A new book series, edited by Reuben Fellow Dr Tim Clack, was officially launched last week at an event at the Tower of London. "Routledge Advances in Defence Studies (RAiDS)" is a multi-disciplinary book series which seeks to examine innovations, disruptions, and unconventional approaches to understanding contemporary forms, challenges, technologies and ethics of national defence. It is the first series explicitly dedicated to examining the impact of radical change on national security, and is already gaining a reputation for offering rigorous and challenging analysis, and a commitment to deliver insights which inform both academically and practically.
The launch event was hosted by the Constable of the Tower, General the Lord Houghton of Richmond, with generous support from Rebellion Defence, and Routledge. Over 200 guests, including academics, government officials, and technologists, joined Tim Clack and his co-editor, Dr Oliver Lewis (University of Southern California), for the occasion.
Lord Nick Houghton said, “As Constable of the Tower of London, I was delighted to host the launch of the series. The Tower has a long history of suppressing rebellion, but it has always known when to accommodate those developments which help protect our values and enrich our society. The series has already offered valuable insights on the evolving character of current threats and how national resilience can be enhanced to meet them.”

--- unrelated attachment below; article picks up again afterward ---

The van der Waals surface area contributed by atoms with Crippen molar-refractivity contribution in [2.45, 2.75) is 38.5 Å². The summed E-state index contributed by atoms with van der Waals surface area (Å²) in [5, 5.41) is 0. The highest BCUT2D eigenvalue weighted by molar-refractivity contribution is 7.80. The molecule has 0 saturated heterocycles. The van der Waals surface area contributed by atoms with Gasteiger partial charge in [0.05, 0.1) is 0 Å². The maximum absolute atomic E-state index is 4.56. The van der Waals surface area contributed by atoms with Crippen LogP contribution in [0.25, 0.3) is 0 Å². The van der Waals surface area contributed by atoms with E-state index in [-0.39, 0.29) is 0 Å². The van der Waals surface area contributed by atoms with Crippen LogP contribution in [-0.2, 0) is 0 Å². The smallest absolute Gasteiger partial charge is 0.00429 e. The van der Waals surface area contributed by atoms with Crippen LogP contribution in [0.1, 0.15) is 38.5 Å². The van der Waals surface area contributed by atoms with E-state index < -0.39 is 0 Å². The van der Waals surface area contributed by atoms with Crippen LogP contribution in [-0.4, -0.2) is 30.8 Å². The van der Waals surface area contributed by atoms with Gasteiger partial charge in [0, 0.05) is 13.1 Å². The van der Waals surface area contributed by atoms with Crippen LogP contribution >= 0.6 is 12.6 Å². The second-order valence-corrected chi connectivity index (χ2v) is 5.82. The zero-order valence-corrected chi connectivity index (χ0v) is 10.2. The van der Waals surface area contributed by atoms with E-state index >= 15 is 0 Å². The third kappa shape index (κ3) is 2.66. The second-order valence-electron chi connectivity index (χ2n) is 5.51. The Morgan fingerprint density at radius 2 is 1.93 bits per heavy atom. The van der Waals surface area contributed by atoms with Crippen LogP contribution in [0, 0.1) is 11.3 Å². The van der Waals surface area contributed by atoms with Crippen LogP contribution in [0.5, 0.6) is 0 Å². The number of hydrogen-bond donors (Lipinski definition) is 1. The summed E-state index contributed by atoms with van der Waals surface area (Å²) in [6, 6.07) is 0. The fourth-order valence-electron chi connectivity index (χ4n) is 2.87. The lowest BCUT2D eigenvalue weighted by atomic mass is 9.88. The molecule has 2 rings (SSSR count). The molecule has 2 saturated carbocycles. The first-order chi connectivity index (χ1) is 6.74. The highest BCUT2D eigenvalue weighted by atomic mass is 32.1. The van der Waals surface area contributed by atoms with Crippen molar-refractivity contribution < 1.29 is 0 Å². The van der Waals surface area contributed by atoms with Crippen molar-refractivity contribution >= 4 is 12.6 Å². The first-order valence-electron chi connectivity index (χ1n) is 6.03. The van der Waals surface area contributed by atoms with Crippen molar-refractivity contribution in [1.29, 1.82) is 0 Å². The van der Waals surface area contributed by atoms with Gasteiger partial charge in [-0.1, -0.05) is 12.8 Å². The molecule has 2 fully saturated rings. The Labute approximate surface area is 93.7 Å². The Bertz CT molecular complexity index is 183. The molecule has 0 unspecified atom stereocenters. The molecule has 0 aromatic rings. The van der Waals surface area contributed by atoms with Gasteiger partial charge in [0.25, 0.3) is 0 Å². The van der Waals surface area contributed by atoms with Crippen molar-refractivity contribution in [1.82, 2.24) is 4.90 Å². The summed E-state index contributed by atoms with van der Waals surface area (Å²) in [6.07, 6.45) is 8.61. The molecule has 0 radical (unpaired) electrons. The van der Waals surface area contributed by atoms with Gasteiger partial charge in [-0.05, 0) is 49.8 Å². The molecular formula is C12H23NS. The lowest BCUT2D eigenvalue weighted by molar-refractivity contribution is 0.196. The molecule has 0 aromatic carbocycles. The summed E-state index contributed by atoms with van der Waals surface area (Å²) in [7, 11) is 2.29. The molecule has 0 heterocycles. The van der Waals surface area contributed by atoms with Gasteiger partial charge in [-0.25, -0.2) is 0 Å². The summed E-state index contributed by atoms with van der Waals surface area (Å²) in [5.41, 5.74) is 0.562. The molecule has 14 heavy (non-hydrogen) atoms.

Dr Tim Clack said, “The character of warfare and its drivers are changing. Whether it’s emerging technologies, climate change, or sub-threshold measures, the impacts on security are vast. RAiDS will stimulate discussion between the research and policy worlds in order to facilitate enhanced levels of understanding for both.”
Dr Oliver Lewis said, “This is the first series explicitly dedicated to examining the impact of radical change on national security and disruptions to existing structures, practices, and behaviours in the defence community of practice.”
The first two books in the RAiDS series have been published. The World Information War (Tim Clack and Rob Johnson editors), which outlines threats to democracies from information warfare, and The Conduct of War in the 21st Century (Rob Johnson, Martijn Kitzen and Tim Sweijs editors), which examines the domains and contexts of today’s warfare. Future books in the series will cover topics as diverse as emerging technology and national security, political decision-making and conflict outcomes, defence exports, the economy as strategic theatre, and heritage and violence.